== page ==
The conservation of works on paper encompasses a wide range of media and materials, including maps, prints, drawings, watercolours, manuscripts or scrolls, graphic documents on parchment or papyrus and archival material.
Many photographic materials also have paper as a support and feature many of the same types of deterioration, although conservators often choose to specialise in one or the other, or both.
Video: Preserving Blaeu’s ‘Archipelagus Orientalis’ (1663) at the National Library of Australia. Acquired by the National Library of Australia in 2013, this Dutch wall chart by VOC cartographer Joan Blaeu is the most important map documenting Australia’s presence prior to the arrival of the British. Footage viaNational Library of Australia.
Causes of deterioration
Inherent to all paper-based objects is sensitivity to light, heat, and humidity. Paper conservators work to minimise damage to collections on paper by controlling light and environmental factors through correct storage and display.
Acidity (high levels of pH) may lead to yellowing, brittleness and other kinds of discolouration such as foxing. Different kinds of paper may contain different levels of acidity inherent in the manufacturing proccess, or may have been introduced to an adhesive or mount that is acidic, a factor that causes the material to become unstable.
Mould is a major concern for paper collections, thriving on even small amounts of moisture.
Other pests such as insects and rodents particularly enjoy eating organic cellulose material, along with dust, adhesives and sizes on paper objects that may contain animal-based glues.
When damage does occur, paper conservators use a variety of methods to halt deterioration, minimise the aesthetic distraction from damage on a work, and ensure the work can be handled, displayed, stored or digitised.
By researching the materials of a work, including the paper type, adhesive, media and any other materials used, paper conservators use their knowledge to make the most effective treatment decisions.
Treatments for books and paper objects often include dry cleaning to remove surface dirt. This might incorporate the use of smoke sponges, erasers, brushes and vacuum methods. Mould is often removed through brush-vacuuming. Wet cleaning techniques vary from using simple swabs with purified water, to buffer (pH neutral) solutions, to stronger chemicals to remove more stubborn adhesives or stains.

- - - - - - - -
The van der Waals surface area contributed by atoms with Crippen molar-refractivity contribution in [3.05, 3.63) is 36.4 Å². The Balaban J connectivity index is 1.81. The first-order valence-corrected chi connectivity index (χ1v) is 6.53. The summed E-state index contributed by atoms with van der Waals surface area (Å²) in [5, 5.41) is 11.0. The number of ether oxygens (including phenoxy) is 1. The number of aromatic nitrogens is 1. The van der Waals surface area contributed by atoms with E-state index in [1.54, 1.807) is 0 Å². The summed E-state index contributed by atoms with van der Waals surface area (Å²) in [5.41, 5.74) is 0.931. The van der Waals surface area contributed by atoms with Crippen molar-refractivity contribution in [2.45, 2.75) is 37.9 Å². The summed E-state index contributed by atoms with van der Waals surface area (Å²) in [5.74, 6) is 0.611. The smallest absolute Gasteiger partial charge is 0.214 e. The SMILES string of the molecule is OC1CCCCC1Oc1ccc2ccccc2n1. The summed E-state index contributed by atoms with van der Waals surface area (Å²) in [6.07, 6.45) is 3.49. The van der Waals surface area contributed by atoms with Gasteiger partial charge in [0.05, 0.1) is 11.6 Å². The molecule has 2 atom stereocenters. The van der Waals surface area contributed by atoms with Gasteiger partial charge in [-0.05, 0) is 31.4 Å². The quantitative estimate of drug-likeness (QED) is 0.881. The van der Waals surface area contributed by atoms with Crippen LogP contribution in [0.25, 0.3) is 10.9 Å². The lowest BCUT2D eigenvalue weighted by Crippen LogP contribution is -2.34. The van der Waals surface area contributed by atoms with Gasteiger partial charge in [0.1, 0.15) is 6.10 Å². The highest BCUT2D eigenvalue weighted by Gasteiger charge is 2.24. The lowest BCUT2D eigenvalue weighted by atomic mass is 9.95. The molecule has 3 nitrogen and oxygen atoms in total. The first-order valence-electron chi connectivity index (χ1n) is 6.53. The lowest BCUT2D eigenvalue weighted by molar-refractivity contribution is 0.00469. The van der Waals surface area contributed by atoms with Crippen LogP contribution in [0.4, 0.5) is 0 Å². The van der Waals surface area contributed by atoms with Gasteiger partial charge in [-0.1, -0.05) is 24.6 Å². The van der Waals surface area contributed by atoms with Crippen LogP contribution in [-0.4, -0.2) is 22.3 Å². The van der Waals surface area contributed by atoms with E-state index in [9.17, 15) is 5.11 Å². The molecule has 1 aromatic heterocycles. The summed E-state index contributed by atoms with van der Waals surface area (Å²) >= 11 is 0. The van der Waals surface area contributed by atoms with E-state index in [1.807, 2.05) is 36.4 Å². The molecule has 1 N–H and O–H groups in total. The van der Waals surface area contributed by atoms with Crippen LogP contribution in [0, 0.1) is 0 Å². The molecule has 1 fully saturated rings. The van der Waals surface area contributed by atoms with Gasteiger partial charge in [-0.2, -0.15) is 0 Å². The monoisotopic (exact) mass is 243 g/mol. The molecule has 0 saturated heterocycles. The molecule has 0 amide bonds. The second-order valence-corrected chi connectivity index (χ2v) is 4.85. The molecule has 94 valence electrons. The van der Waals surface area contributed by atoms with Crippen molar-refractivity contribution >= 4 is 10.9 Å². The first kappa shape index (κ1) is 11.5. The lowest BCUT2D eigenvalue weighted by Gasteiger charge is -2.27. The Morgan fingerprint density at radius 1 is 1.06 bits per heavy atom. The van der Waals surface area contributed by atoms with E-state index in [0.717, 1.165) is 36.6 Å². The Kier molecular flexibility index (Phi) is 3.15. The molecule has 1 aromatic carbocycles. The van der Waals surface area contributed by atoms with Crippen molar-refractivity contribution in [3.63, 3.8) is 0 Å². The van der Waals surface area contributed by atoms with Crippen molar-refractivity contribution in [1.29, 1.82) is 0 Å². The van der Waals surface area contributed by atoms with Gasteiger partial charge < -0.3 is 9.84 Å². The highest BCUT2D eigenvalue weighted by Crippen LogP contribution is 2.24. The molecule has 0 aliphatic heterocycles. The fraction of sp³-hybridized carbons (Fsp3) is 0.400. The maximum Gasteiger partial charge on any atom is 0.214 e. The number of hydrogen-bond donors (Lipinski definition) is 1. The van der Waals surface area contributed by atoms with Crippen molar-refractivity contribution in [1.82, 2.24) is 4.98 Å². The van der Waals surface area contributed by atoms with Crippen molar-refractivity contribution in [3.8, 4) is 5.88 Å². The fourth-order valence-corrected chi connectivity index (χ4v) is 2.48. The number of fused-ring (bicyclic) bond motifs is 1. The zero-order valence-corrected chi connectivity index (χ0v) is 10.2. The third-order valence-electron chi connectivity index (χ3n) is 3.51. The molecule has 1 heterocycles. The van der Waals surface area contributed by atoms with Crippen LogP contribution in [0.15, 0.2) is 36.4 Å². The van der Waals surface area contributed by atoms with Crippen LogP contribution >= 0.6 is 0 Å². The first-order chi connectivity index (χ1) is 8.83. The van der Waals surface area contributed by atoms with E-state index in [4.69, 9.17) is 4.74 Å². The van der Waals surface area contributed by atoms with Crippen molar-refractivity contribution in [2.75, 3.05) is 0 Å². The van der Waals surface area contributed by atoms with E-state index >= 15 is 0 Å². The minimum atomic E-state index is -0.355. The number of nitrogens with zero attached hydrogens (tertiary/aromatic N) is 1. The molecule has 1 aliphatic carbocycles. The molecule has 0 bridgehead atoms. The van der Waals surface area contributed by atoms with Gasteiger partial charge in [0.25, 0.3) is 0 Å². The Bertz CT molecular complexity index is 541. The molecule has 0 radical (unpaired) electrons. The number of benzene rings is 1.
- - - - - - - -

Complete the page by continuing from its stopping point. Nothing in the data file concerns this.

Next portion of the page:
Backing removal is often required when paper objects have been adhered to a backing board or other object that is causing chemical or physical damage. This process involves mechanical scraping using tools designed to remove layers of a backing gradually in order to free the object.
Washing is similarly common for paper objects that are stained, covered in adhesive or highly acidic. Using a variety of methods, a paper conservator can isolate areas to clean or fully submerge paper objects in solutions that vary from purified water to buffered water in order to clean and return the paper to a neutral pH level.
Lining a paper object is necessary when it is very fragile, contains many tears and requires an extra support for display or handling. Using diluted starch paste, conservators coat the reverse side of a paper object and line it with a suitable conservation-grade paper chosen for its weight, texture and appearance. Paper objects that do not require lining but have tears are treated locally with fine Japanese tissue paper and starch paste.
AICCM has a Special Interest Group for those interested in the conservation of works on paper. Join this group, contribute to its activities, or speak to a specialist conservator. For more about photographic conservation see: Photographs, or the AICCM SpecialInterest Group for photograph conservation.